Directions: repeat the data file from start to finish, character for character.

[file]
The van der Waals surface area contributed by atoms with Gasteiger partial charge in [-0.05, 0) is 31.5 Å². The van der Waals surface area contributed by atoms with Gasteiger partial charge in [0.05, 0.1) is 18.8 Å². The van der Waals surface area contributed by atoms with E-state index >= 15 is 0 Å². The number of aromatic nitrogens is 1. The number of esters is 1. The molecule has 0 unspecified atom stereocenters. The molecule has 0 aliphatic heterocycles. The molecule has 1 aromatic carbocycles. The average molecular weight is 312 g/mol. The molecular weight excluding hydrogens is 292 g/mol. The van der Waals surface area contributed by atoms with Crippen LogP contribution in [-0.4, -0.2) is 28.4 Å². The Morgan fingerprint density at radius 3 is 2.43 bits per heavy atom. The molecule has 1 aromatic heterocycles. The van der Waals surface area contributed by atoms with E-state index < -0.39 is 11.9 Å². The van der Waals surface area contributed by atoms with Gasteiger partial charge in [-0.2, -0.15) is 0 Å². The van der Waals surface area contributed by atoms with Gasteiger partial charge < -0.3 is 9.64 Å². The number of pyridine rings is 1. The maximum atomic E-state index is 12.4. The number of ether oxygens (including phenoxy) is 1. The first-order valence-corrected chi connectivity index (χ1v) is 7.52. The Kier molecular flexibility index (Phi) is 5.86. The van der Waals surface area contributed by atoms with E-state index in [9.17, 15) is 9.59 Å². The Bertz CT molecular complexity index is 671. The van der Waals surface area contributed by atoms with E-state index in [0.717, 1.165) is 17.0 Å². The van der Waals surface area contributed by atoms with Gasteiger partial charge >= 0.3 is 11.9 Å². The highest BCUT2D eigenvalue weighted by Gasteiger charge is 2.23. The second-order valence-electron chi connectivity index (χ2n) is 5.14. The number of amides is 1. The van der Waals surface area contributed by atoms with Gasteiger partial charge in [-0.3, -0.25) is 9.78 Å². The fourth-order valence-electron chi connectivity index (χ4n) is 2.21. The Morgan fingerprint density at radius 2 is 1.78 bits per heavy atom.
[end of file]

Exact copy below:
The van der Waals surface area contributed by atoms with Gasteiger partial charge in [-0.05, 0) is 31.5 Å². The van der Waals surface area contributed by atoms with Gasteiger partial charge in [0.05, 0.1) is 18.8 Å². The van der Waals surface area contributed by atoms with E-state index >= 15 is 0 Å². The number of aromatic nitrogens is 1. The number of esters is 1. The molecule has 0 unspecified atom stereocenters. The molecule has 0 aliphatic heterocycles. The molecule has 1 aromatic carbocycles. The average molecular weight is 312 g/mol. The molecular weight excluding hydrogens is 292 g/mol. The van der Waals surface area contributed by atoms with Crippen LogP contribution in [-0.4, -0.2) is 28.4 Å². The Morgan fingerprint density at radius 3 is 2.43 bits per heavy atom. The molecule has 1 aromatic heterocycles. The van der Waals surface area contributed by atoms with E-state index < -0.39 is 11.9 Å². The van der Waals surface area contributed by atoms with Gasteiger partial charge in [-0.2, -0.15) is 0 Å². The van der Waals surface area contributed by atoms with Gasteiger partial charge < -0.3 is 9.64 Å². The number of pyridine rings is 1. The maximum atomic E-state index is 12.4. The number of ether oxygens (including phenoxy) is 1. The first-order valence-corrected chi connectivity index (χ1v) is 7.52. The Kier molecular flexibility index (Phi) is 5.86. The van der Waals surface area contributed by atoms with E-state index in [9.17, 15) is 9.59 Å². The Bertz CT molecular complexity index is 671. The van der Waals surface area contributed by atoms with E-state index in [0.717, 1.165) is 17.0 Å². The van der Waals surface area contributed by atoms with Gasteiger partial charge >= 0.3 is 11.9 Å². The highest BCUT2D eigenvalue weighted by Gasteiger charge is 2.23. The second-order valence-electron chi connectivity index (χ2n) is 5.14. The number of amides is 1. The van der Waals surface area contributed by atoms with Gasteiger partial charge in [-0.3, -0.25) is 9.78 Å². The fourth-order valence-electron chi connectivity index (χ4n) is 2.21. The Morgan fingerprint density at radius 2 is 1.78 bits per heavy atom.